A MARSDEN man was killed in a motorbike crash in Portugal.
Philip Ellis, 52, was on holiday at Vila Facaia when the bike he was riding collided with a Mercedes car.
The retired butcher, of Manchester Road, died instantly in the crash on April 30 2006.
The inquest into his death was adjourned until yesterday for Portuguese investigators to conduct a full report.
But Huddersfield coroner Roger Whittaker said he was still not satisfied about the circumstances of the collision and recorded an open verdict.
Witnesses who saw the Mercedes travelling before the impact estimated its speed at about 62 to 75mph.
But the only person who witnessed the crash itself was the Mercedes driver.
Mr Whittaker said: “I am not satisfied as to whether this is a straightforward accident or not. There was only one eyewitness and that is the driver of the Mercedes.”
The inquest, attended by Mr Ellis’s partner Susan Ellis, heard he was a keen motorcyclist.
He had a property in Vila Facaia, north of the Portuguese capital Lisbon, which he used to regularly visit with Ms Ellis, whom he was due to marry in 2007 after ten years together.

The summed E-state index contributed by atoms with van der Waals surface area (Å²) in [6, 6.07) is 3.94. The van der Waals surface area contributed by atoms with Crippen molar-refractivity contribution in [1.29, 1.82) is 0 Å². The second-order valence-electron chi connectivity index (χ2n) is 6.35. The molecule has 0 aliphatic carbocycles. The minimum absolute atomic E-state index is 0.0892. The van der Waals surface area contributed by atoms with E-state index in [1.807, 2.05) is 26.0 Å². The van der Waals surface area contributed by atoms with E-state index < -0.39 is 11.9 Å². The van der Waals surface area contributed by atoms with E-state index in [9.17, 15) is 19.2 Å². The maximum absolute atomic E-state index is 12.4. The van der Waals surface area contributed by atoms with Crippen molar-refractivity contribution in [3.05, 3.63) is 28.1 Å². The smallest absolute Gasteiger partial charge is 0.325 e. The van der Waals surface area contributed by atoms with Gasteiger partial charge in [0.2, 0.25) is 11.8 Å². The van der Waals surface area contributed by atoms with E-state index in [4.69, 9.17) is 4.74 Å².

In a statement read in court, Mr Ellis’s son Benjamin said: “Dad was an experienced motorcycle rider for years and he had his own motorcycle at his house in Portugal where a friend of his organised motorcycle tours.”
It was on one of those trips that Mr Ellis sustained the multiple injuries which caused his death.
He was riding along the national highway 236 when his bike collided with a Mercedes on a left-hand bend.
The car driver, Manuel Jose Anturies, was on his way to meet friends for lunch when the collision happened.
In a report translated into English, Mr Anturies said: “Everything happened within a fraction of a few seconds. I felt an impact against the vehicle and saw a shadow in the air.
“I immediately stopped the car and saw the motorcycle burning and ran over to the victim.”
Police officer Jose Mendes said that the driver was tested for traces of alcohol and drugs but was free of either.
Witness Jim McGrath, from Dublin, did not see the collision happen, but saw the Mercedes beforehand and arrived at the crash scene seconds after the impact.
The 60-year-old estimated the speed of the Mercedes prior to the crash to be between 100 and 120km per hour – approximately 62 to 75mph.
The coroner recorded an open verdict.